Chomsky derides purely statistical methods

This month sees MIT's Brains, Minds, and Machines symposium. The opening panel discussion was moderated by Steven Pinker and called for a reboot in artificial intelligence. The panel consisted of Noam Chomsky, Marvin Minsky, Patrick Winston, Susan Carey, Emilio Bizzi, and Sidney Brenner. Most panelists called for a reboot of old style research methods in AI as opposed to the more narrow applications of AI seen today. An article on Technology review summarizes Chomsky's contribution:

Chomsky derided researchers in machine learning who use purely statistical methods to produce behavior that mimics something in the world, but who don't try to understand the meaning of that behavior. Chomsky compared such researchers to scientists who might study the dance made by a bee returning to the hive, and who could produce a statistically based simulation of such a dance without attempting to understand why the bee behaved that way. "That's a notion of [scientific] success that's very novel. I don't know of anything like it in the history of science," said Chomsky.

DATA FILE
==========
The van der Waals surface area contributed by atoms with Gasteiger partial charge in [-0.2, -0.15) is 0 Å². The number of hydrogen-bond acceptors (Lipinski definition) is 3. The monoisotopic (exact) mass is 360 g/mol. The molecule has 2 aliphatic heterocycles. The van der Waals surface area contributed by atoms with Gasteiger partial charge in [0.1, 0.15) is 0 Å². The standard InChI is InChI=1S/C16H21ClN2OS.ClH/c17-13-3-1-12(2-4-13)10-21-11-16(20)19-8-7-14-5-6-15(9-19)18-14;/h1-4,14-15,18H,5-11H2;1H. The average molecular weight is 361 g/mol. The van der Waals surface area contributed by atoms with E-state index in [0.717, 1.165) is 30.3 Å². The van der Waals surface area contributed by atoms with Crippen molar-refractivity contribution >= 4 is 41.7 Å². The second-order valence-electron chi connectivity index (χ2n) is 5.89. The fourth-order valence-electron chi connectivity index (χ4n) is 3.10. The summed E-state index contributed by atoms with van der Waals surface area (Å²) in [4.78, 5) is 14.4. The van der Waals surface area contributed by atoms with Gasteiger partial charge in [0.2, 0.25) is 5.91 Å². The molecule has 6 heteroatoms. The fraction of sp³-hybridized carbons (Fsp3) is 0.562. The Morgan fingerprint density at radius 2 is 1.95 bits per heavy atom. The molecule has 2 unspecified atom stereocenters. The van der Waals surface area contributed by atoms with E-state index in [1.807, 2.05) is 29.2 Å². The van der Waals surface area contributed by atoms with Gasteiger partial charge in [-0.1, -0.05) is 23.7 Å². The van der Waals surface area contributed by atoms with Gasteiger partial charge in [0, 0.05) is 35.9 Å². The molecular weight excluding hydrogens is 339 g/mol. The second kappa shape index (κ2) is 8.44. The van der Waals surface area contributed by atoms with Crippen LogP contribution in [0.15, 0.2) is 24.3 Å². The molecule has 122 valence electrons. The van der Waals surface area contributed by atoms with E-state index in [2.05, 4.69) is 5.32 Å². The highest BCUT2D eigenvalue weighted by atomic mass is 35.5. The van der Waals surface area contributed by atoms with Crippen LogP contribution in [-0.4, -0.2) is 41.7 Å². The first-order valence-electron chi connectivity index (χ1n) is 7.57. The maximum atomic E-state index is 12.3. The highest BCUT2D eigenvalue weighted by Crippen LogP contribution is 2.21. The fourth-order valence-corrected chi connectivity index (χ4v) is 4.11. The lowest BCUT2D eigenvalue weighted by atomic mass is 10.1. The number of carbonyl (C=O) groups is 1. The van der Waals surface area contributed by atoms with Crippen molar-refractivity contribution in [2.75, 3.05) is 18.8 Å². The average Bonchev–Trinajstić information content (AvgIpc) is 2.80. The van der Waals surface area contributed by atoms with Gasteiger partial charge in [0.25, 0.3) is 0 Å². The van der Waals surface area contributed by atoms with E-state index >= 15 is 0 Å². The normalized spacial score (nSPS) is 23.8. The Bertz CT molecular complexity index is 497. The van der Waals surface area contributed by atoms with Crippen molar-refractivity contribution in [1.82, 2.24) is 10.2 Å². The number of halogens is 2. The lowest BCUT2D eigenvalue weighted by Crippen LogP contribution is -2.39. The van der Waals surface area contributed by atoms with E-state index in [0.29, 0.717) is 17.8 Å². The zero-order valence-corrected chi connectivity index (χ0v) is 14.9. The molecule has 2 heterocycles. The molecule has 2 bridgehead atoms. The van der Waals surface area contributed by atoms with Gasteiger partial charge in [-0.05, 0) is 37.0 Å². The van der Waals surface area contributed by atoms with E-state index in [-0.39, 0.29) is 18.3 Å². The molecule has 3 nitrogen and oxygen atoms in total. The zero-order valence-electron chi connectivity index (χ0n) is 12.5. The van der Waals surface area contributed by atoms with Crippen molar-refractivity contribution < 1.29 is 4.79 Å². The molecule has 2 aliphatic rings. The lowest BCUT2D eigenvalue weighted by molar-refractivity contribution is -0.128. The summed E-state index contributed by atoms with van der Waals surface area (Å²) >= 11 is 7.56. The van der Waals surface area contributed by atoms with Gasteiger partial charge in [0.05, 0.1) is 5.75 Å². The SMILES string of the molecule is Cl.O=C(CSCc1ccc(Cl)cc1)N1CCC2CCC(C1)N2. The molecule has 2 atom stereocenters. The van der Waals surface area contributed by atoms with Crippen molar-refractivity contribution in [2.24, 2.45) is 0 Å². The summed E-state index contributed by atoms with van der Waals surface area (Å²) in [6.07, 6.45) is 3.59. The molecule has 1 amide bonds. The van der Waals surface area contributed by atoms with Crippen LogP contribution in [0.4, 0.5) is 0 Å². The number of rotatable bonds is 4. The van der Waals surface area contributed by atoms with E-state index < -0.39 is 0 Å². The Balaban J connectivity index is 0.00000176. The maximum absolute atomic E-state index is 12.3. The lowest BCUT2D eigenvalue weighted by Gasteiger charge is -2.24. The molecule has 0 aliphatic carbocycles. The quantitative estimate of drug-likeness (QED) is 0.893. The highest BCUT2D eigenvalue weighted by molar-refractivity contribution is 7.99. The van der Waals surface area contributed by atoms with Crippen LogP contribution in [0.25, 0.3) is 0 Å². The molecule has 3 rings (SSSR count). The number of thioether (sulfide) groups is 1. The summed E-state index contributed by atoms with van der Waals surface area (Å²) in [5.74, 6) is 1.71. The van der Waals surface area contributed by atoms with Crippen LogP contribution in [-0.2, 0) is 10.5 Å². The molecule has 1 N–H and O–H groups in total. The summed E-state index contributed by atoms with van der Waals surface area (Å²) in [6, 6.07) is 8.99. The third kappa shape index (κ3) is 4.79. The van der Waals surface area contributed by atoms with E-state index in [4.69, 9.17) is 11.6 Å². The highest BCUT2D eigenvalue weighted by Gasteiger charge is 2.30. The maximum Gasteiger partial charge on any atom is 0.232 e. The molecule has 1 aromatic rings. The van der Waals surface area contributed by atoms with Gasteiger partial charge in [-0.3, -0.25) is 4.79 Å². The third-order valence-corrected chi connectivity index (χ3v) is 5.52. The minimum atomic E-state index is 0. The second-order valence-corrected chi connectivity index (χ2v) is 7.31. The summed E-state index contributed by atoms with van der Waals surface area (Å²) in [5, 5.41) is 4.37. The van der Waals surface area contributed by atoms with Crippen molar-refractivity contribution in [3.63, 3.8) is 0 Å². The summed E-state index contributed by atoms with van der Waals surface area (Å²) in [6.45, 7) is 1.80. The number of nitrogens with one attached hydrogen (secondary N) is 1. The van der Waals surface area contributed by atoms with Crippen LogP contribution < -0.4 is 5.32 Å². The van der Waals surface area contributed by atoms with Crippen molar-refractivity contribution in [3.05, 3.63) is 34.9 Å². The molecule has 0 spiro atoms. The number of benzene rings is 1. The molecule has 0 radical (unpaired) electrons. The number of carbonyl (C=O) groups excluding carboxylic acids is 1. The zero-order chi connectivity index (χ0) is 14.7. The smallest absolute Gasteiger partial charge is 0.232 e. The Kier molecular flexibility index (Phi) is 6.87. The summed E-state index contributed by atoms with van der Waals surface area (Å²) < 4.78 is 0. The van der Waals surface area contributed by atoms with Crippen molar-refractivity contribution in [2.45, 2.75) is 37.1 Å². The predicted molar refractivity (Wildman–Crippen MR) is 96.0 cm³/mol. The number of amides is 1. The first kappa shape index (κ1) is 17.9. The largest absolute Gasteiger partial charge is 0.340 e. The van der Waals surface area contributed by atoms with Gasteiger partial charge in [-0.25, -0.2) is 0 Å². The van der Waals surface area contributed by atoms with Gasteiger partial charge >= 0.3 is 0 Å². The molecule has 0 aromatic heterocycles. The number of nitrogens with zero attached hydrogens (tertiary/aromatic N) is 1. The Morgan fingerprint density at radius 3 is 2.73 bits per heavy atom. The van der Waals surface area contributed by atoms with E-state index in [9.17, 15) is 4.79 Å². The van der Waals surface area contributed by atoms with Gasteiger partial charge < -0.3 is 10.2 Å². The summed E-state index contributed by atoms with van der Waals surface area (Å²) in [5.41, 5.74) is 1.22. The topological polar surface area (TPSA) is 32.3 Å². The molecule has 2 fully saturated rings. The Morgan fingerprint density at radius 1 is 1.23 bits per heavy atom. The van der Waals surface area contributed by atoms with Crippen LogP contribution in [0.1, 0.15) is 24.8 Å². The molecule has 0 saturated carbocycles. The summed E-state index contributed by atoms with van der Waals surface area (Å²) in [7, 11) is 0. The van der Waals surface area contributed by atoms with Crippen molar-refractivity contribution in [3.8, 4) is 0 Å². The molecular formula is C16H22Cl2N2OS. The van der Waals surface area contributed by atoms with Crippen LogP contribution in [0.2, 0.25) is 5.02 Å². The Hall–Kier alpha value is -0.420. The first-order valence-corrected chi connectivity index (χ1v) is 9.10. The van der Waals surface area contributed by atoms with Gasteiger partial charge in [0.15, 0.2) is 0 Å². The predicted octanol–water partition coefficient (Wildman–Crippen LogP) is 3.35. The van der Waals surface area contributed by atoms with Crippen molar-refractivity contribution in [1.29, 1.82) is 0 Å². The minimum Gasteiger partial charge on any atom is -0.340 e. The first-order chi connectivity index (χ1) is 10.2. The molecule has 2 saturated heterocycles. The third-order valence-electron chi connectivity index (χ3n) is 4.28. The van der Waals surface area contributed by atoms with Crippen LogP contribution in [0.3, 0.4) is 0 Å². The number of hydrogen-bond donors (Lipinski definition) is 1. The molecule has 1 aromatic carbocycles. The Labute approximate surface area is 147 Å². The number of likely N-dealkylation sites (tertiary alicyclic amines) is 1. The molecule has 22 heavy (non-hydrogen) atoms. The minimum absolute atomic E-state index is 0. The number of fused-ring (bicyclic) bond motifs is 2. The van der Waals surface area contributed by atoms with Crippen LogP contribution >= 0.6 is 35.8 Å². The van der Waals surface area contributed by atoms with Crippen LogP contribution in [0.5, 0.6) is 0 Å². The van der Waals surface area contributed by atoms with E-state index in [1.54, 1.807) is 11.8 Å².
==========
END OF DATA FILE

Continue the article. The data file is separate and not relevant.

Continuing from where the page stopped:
I wondered what people thought of this argument and how it relates to the computational and statistical models used to demonstrate language that are becoming so fashionable these days.

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  • Kevin

    you might have come across it already, but here's an excellent discussion of what exactly he might have meant by this remark, how many unrelated or at least differently-motivated things he derided at once by using the entirely unspecific term 'statistical' without going into detail or giving examples, and whether he might be right about it (or not).